You can prove more. Let $F(u,v)$ be any $1$-Lipschitz function on $[0,1]^2$ such that $F(u,v)<\min(u,v)$ inside the square. Then there exists a copula $D(u,v)$ such that
$$
F(u,v)\le D(u,v)<\min(u,v)
$$
everywhere inside the square.

The second inequality will be immediate if we just construct the corresponding joint distribution measure $\mu$ on $[0,1]^2$ with full support. Indeed, then
$$
D(u,v)=\mu([0,u]\times [0,v])=\mu([0,u]\times [0,1])-\mu([0,u]\times(u,1])
\\
=u-\mu([0,u]\times(u,1])<u
$$
and similarly for $v$.

It remains to make the following two observations.

Observation 1: There is a copula $D_0(u,v)>F(u,v)$ inside the unit square such that the associated $\mu$ has density $p_0(u,v)\ge q_0>0$ separated away from $0$ in some open neighborhood $\Omega$ of $\{(x,x):0<x<1\}$. To see it, just take a sufficiently fine countable partition of $(0,1)$ into disjoint intervals $I_j$, consider the density $p=\sum_j|I_j|^{-1}\chi_{I_j\times I_j}$ and mix two such distributions to take care of the corners. "Sufficiently fine" just means that the length of each $I_j$ is much less than $u-F(u,u)$ for $u\in I_j$. Now take any sequence $q_0>q_1>\dots \ge q_0/2$ and

Observation 2: Suppose we have a copula $D_n$ for which $D_n(u,v)>F(u,v)$ inside the unit square and the density $p_n$ of $\mu_n$ is at least $q_n$ in $\Omega$. Let $(u_n,v_n)\in(0,1)^2$ be any point outside the diagonal. Then, for every $\delta_n\ge 0$, there exists a copula $D_{n+1}$ with $D_{n+1}>F$ inside the unit square, such that $p_{n+1}\ge p_n$ outside $\Omega$, $p_{n+1}\ge q_{n+1}$ in $\Omega$, and $(u_n,v_n)$ is in the support of $\mu_{n+1}$. To do it, just choose two very short intervals $U,V$ of equal length containing $u_n$ and $v_n$ respectively and set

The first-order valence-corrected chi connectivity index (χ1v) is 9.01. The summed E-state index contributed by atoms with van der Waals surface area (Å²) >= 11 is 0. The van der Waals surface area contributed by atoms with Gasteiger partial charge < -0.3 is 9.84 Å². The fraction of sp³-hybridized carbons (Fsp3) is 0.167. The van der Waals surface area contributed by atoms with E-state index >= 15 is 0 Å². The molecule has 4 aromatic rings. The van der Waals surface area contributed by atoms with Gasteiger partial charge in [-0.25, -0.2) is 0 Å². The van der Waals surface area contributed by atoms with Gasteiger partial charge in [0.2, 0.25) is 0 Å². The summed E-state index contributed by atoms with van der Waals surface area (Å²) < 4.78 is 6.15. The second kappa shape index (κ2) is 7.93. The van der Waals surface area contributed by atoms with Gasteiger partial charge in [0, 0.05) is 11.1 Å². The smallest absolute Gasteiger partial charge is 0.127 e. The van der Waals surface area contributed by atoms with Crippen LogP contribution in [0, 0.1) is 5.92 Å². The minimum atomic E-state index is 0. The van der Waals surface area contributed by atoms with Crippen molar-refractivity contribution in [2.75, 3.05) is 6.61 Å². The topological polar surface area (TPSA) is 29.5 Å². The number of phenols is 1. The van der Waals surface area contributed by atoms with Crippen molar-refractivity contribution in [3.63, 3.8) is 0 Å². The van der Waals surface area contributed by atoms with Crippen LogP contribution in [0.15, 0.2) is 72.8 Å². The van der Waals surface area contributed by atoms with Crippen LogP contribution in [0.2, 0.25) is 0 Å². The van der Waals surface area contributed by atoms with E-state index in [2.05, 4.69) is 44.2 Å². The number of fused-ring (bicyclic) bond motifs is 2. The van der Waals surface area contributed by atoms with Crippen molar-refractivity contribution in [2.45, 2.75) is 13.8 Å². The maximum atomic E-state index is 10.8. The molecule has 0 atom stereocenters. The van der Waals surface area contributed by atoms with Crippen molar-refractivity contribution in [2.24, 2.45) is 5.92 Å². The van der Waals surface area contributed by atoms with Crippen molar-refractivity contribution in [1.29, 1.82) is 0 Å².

$$
p_{n+1}=p_n+t(-\chi_{U\times U}-\chi_{V\times V}+\chi_{V\times U}+\chi_{U\times V})
$$
with very small $t$. Notice that this changes $D_n(u,v)$ only on a compact subset of the open unit square (say, $I\times I$ where $I$ is a closed interval such that $U\cup V\subset I\subset (0,1)$) and there the difference $D_n-F$ is separated from $0$, so this surgery leaves it positive for small $t>0$.

Now just take any sequence $(u_n,v_n)\in (0,1)^2\setminus{\rm diag}$ dense in the square and run this recursion. Then take either the weak limit of $\mu_n$, or the $L^1$-limit of $p_n$, whichever you are more comfortable with, to get $D$.